A Storm at Family Dinner

Ask my grandmother what it is like to live 
with her husband, my Papa,
and she'll point her doe eyes straight 
into your soul with a gaze full of fear.
Fear of the constant storm that hangs 
around his head, constantly threatening
to break on her doorstep.
 
Just as every storm begins 
with a clear blue sky,
so too he has moments of clarity.
Just an old man, with some brown hair left on his head,
as relaxed as the cat who curls up in his lap
while he naps sitting up in his armchair
wearing corduroy pants older than me
a ballgame droning in the background.
 
His grandkids, me among them, walk in. He jolts 
awake (was he even asleep?), opens 
his arms wide as the Long Island Sound.
The pine forest of his chin smothers 
us, scratches us.
We are at ease: unaware, unprepared,
for the building storm.
 
As we sit down at the table, his pride
so endearing when directed towards his grandchildren,
is prickled by inadvertent, insignificant slights:
a misplaced chair,
a forgotten prayer.
It coagulates into clouds
white as first snow,
then ashen gray.
 
The stubborn grit that got him up at 4 a.m. every morning 
in time to catch a train to the City 
becomes a wind that blows strong as a giant's breath,
whipping the clouds into a torpor
adding energy to a foaming, churning mass of energy
ready to explode
waiting only for a spark.
 
What will light 
the inferno? A look?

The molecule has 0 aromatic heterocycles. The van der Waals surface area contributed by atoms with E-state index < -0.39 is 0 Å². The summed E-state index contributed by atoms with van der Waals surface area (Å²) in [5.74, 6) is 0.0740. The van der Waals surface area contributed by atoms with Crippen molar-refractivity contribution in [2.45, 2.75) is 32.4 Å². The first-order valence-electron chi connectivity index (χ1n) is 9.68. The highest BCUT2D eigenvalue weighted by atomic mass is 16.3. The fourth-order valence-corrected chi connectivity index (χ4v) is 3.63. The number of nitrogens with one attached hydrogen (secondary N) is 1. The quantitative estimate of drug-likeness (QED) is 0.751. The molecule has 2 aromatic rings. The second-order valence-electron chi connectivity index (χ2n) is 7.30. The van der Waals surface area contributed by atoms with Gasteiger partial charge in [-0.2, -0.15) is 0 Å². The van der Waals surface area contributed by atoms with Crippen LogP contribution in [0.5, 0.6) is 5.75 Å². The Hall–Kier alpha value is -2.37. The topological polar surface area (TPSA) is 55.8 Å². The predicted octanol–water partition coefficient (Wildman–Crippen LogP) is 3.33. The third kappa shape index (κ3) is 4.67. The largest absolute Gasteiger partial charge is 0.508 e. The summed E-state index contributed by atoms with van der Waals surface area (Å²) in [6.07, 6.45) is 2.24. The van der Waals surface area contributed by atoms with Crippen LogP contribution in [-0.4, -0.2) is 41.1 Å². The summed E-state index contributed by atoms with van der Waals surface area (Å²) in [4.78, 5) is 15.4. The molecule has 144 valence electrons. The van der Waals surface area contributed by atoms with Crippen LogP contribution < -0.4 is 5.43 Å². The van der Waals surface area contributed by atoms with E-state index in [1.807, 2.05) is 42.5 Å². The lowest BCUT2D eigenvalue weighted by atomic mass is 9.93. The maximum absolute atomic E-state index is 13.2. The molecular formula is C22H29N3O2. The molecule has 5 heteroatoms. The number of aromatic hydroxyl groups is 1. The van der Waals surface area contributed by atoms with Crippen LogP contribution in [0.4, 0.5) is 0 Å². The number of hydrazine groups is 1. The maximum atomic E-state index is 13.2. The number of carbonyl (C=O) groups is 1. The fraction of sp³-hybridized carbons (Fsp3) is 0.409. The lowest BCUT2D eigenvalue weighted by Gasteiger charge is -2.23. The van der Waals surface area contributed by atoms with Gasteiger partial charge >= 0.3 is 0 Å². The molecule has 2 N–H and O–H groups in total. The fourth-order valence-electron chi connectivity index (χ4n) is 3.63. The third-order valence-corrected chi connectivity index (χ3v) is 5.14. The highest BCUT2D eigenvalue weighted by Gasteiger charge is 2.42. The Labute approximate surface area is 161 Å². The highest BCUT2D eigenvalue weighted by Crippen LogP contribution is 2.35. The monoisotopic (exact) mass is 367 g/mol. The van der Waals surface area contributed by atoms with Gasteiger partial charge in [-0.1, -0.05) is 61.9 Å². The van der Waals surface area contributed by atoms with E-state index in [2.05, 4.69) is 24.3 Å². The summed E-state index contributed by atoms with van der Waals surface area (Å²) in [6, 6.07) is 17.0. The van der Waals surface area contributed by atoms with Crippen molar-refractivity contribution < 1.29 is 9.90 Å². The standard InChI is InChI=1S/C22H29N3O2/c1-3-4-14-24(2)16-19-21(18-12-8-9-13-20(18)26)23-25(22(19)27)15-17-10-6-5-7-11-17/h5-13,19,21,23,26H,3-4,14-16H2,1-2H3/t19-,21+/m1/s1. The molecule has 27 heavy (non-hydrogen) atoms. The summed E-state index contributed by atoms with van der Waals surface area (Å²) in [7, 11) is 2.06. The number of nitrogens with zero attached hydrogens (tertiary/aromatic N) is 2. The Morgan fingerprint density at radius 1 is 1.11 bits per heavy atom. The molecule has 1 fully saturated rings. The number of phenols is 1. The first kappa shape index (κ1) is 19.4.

A remark?
A split-second decision?
A revision
to the way things ought to be.
All we can do is hope and pray
to avoid an inadvertent
striking of the match.
 
What form will the tempest take?
 
A hurricane of reflection
on the moral decay
of the nation?
 
A tsunami that sweeps 
him away, out 
the slamming door and into the car, accelerating 
him out of control?
 
Suddenly, spark touches tinder and burns.
With a flash of lightning,
what was once the voice 
of a stock broker raucously demanding twelve shares
becomes roaring thunder. We brace 
ourselves on the table as the storm sweeps over us.
Wincing, we wait.
 
As abruptly as they appeared
the storm clouds subside, living 
on only in best-avoided memories.
Like the survivors of a hurricane
we are left to pick 
up the pieces, put 
them back in place
and start over, praying 
it will never happen again.
 

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